South America: Water deficits to persist in Chile

19 December 2016

The Big Picture
The forecast through August 2017, as seen in the 12-month map (below), indicates severe to exceptional water deficits throughout much of Chile, as well as in a scattered swath across Brazil’s mid-section, the Cordillera Real Mountains of Bolivia, and along rivers in southern Argentina. Surpluses are forecast for the Río Guaviare Basin in central Colombia, and parts of the Río Desaguadero Basin in Argentina.

Impacts
Water rationing remains in effect in La Paz, Bolivia where the worst drought in 25 years prompted the government to declare a state of emergency. Climate change in the region has caused glaciers to shrink more than 40 percent in the last three decades, affecting 2 million people who rely on glacier melt for water supply. Dams that supply La Paz with water are running dry and snowless ski resorts have long been deserted.

Chile is experiencing its most extensive drought in history and 2016 could end as the driest of the last 40 years. Patagonian sheep and alpaca farmers reminisce about the abundance of snow in the 1970s which provided a ready water supply for their herds. Some small agricultural communities near Santiago are using “fog catchers”, nets that harvest water from fog.

The temperature in Santiago, Chile reached 37.3°C (99°F) on December 14, breaking a hundred-year record, and the National Forestry Corporation recorded 80 fire incidents the day before. A large fire in the Chilean port city of Valparaiso – the country’s second largest urban district – destroyed 100 homes, forced the evacuation of 400 people, and required the services of nearly 50 fire brigades.

Heavy rains caused flooding in the Argentine provinces of Santa Fe, Cordoba, and Buenos Aires. Some areas received over 200 mm (7.87 inches) of rain in 24 hours, over 600 people were evacuated, and one death was reported.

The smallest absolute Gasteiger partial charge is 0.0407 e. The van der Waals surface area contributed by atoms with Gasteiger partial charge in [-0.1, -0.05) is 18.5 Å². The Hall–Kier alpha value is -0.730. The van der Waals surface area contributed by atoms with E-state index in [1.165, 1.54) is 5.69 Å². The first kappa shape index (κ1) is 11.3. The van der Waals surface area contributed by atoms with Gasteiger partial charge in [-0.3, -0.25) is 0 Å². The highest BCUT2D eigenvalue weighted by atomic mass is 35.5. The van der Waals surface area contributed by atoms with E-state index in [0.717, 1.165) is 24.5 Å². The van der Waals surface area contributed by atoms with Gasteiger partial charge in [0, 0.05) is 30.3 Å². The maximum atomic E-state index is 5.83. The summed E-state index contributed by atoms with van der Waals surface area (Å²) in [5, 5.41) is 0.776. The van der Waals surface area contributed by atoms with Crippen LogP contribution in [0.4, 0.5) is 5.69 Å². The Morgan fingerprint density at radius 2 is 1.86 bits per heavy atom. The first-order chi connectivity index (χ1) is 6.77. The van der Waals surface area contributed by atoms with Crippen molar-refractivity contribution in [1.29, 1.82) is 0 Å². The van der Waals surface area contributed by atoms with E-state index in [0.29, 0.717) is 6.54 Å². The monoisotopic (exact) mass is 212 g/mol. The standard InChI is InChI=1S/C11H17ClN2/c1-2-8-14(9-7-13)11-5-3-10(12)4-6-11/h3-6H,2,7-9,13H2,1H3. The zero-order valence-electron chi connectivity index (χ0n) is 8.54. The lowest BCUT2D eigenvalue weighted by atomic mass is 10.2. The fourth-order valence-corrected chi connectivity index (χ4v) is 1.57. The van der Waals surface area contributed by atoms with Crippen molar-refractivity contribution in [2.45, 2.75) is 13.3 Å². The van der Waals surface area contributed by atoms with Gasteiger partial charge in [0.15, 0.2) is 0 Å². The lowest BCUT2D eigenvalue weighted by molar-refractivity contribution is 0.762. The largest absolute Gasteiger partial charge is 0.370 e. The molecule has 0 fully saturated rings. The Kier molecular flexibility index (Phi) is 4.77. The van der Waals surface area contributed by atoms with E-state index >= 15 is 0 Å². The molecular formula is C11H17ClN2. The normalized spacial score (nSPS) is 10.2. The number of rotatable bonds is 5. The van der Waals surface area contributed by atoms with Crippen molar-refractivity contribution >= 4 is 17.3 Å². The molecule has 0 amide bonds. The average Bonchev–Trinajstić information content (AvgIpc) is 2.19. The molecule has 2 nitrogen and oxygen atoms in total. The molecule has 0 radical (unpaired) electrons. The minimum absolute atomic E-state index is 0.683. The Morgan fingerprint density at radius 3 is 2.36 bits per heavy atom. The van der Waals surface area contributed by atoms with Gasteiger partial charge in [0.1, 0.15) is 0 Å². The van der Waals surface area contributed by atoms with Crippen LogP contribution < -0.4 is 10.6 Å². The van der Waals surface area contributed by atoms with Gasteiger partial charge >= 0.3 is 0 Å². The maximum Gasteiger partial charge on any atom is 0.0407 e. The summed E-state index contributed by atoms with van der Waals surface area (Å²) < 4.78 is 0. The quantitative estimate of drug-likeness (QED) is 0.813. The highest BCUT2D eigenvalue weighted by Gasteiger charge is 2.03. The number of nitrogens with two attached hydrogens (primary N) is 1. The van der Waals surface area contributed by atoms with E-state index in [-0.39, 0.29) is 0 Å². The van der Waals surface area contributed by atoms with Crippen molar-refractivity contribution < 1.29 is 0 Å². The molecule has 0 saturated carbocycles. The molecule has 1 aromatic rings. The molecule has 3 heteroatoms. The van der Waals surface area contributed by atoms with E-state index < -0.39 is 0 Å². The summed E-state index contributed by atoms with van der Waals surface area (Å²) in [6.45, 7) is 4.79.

Six people died when the Cali River overflowed its banks in Cali, Colombia.

Forecast Breakdown
The 3-month maps (below) for the same 12-month period illustrate the forecast of a transition away from widespread exceptional deficits observed in prior months.

However, from December through February large pockets of exceptional deficits are forecast across central Brazil in Acre, western Amazonas, Rondônia, Mato Grosso, and southern Pará. Severe to exceptional deficits are also forecast for: Venezuela, northern French Guiana, the Cordillera Real Mountains of Bolivia, scattered throughout Chile, rivers in southern Argentina, and Tierra del Fuego. Moderate deficits are forecast during this period for: Peru, Bahiá (Brazil), and Buenos Aires (Argentina). Moderate to exceptional surpluses are forecast in central Colombia, and from La Guajira in northeastern Colombia across the border into Venezuela west of Lake Maracaibo. Moderate to severe surpluses are expected in northeastern Brazil across northern Pará. Moderate to extreme surpluses are forecast in La Pampa, Argentina, with both deficits and surpluses for the Desaguadero and Colorado River Basins.

As the forecast moves into March through May, overall conditions improve considerably. Moderate deficits remain in the forecast for Northeast Brazil, northern Venezuela, southern Peru, and Chile. Moderate surpluses are expected in Pará, Brazil; northern Bolivia; and central Paraguay. Exceptional surpluses are forecast north of the Chabut River in Argentina, and both deficits and surpluses will persist between the Negro and Desaguadero Rivers.

The forecast for the latter months – June through August – shows a pattern similar to the prior three months but with an increasing extent and severity of water deficits in Northeast Brazil and northern Chile.

(It should be noted that forecast skill declines with longer lead times.)

Comment

Many analyses reported in ISciences-authored blog posts are based on data generated by the ISciences Water Security Indicator Model (WSIM). Other sources, if used, are referenced in footnotes accompanying individual posts. WSIM is a validated capability that produces monthly reports on current and forecast global freshwater surpluses and deficits with lead times of 1-9 months at 0.5°x0.5° resolution. This capability has been in continuous operation since April 2011 and has proven to provide reliable forecasts of emerging water security concerns in that time-frame. WSIM has the ability to assess the impacts of water anomalies on people, agriculture, and electricity generation. Detailed data, customized visualizations, and reports are available for purchase.

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